The Propagator once again invites gardeners from around the wide world to the table for Six on Saturday. You, too, can join in!
1. Bananas. Was it the improbable height, the generous, ribbed, jewel- bright leaves whose glamor survives wind tatter, the prehistoric flowers? Or perhaps nostalgia for a childhood partially spent in Hawaii? Or was it the delightful discovery that Musa basjoo could grow outside year round in our climate and resultant fantasies of a secluded courtyard, rustling with tropical foliage? Regardless of the contributing factors, I could not and did not resist the opportunity to buy 4 bananas this fall. After much deliberation, they were planted in a barrel and rusted wheel derived I believe from some form of defunct mining equipment. In anticipation of frost, they were shrouded in horticultural fabric. And then, as I imagined that they peacefully slept in their beds, picture my horror and self disgust when I discovered that 2 of my lovely bananas, which had been entrusted to a newly acquired barrell, were drowning in a pool of rainwater! Of course, this disaster had been entirely preventable. Fool that I am, I neglected to consider that wine barrels are designed and constructed to hold liquids. Or perhaps I imagined that the nursery where I had purchased these planters would have drilled drainage holes on my behalf. Folly and foolishness. J was summoned, along with large drill bits, to add drainage holes to the barrell’s base. The putrid water gushed forth. The shroud removed, the 2 bananas that had the misfortune to be planted in a barrell were duly inspected. Their color – not wholly devoid of green. Their texture – rather like the central rib of a bok choi leaf – not without crispness. Two weeks later, the top of one banana was lopped off and a lovely green color greeted the eye. We are cautiously optimistic.
2. Further revisions. I have an unfortunate tendency to acquire plants on impulse and “fit them in” following their arrival home, without adequate planning. The result is that transplants are a frequent occurrance as the unsuitability of the original site becomes evident. Or as the vision develops. In this case, both practical and aesthetic considerations have contributed to a redesign of the area around the house. Currently occupied by a palette of plants fairly similar to that found throughout the perennial beds, concerns about tender specimens that would benefit from the heat of the house in winter have led to a reconceptualization of this area as home to the front garden’s collection of exotic plants. In particular, the Giant Cape Restio, tea tree, and bananas will be moved to the perimeter of the house. This will necessitate moving several plants elsewhere to create space, but it shall be done.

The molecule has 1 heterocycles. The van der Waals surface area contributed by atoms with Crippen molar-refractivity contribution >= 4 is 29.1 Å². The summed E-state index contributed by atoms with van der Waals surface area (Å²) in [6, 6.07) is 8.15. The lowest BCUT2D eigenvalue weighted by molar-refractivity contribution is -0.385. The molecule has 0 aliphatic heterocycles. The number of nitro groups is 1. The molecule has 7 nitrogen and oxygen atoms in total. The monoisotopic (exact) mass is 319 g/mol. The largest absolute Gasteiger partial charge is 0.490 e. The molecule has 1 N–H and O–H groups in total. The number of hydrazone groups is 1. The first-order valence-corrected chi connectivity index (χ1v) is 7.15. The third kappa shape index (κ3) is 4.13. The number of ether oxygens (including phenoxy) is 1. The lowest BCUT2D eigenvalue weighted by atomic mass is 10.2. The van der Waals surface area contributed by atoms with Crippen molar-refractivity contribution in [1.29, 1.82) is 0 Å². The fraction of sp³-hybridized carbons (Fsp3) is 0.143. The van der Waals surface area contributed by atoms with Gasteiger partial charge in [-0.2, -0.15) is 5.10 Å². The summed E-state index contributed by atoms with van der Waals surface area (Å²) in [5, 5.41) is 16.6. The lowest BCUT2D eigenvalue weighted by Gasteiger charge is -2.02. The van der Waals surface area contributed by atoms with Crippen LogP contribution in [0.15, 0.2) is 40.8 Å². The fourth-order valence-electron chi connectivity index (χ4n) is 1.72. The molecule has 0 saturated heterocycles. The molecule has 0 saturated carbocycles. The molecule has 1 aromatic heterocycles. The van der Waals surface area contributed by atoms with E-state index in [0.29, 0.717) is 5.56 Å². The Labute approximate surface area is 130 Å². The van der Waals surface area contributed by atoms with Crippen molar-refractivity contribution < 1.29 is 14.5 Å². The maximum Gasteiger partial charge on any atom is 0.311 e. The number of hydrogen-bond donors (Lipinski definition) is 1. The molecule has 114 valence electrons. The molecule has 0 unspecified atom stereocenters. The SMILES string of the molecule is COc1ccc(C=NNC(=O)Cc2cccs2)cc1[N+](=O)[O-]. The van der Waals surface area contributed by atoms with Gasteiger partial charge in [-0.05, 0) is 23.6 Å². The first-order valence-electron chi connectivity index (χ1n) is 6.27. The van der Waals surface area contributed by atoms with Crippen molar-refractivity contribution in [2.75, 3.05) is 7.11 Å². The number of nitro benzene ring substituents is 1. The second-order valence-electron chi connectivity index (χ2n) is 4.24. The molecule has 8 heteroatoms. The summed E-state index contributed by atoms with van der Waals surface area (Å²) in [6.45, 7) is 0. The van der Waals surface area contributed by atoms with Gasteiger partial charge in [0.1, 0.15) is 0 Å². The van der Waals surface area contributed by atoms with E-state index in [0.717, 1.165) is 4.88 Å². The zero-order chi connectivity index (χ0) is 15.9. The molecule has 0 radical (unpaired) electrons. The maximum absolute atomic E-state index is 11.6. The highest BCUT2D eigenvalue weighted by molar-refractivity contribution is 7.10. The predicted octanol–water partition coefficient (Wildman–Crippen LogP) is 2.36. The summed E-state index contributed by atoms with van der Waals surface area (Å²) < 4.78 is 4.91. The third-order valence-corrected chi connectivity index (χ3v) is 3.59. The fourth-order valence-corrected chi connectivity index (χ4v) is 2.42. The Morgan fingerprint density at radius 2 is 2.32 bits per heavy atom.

3. Asparagus. Last weekend found me tackling the project of editing the asparagus bed. The bed was originally constructed in spring 2020, based on an embarrassing misunderstanding of instructions found online. It was absurdly lumpy, the crowns were exposed, the plants by and large failed to thrive. So, after further instructions had been duly studied, the strawberries planted alongside the asparagus were moved to new locations underneath the Goji and gooseberry bushes. The asparagus roots were dug up, the many mummified roots were removed. Six new bare root asparagus were obtained. The bed’s questionable soil was tempered with compost. Now they are all planted, with hope and firm resolutions regarding organic fertilizer. We shall see.
4. Garden tools. I inherited classics including the shovel and rakes from a friend. A couple of trowels and a cultivator were acquired from a thrift store. An action hoe was added later. Most recent additions have included the hori hori knife and – best of all – the homi, a gift from my Korean in laws. After conducting initial research into the proper use and handling of this tool, I allowed imagination and necessity to guide me. So far, it has proven invaluable in removing weeds, as it has the capacity to hook and pull roots as well as to cut them. I have also been using the homi to refine shovel-dug holes, as the shape is ideal for carving away hard soil to widen or deepen a planting hole. Plus the priceless assurance from the manufacturer that, “With Youngju homi, you are already the best gardener.”
5. Apple tree. The newest addition to the home orchard. Part of my ongoing campaign to woo J into the garden. In general not a gardening enthusiast, J has a weakness for fruit. I don’t honestly believe that the many fruit trees, vines, and bushes I have planted will spark a new interest in horticulture, but it’s worth a try.
6. Pollination question. So, I featured this fascinating and rather dangerous looking plant (aptly named the Crucifixion Thorn) on a previous Six, remarking on its white winter blossoms. I have recently noted that said blossoms are receiving frequent visits from the local fly population. Are they pollinated by flies?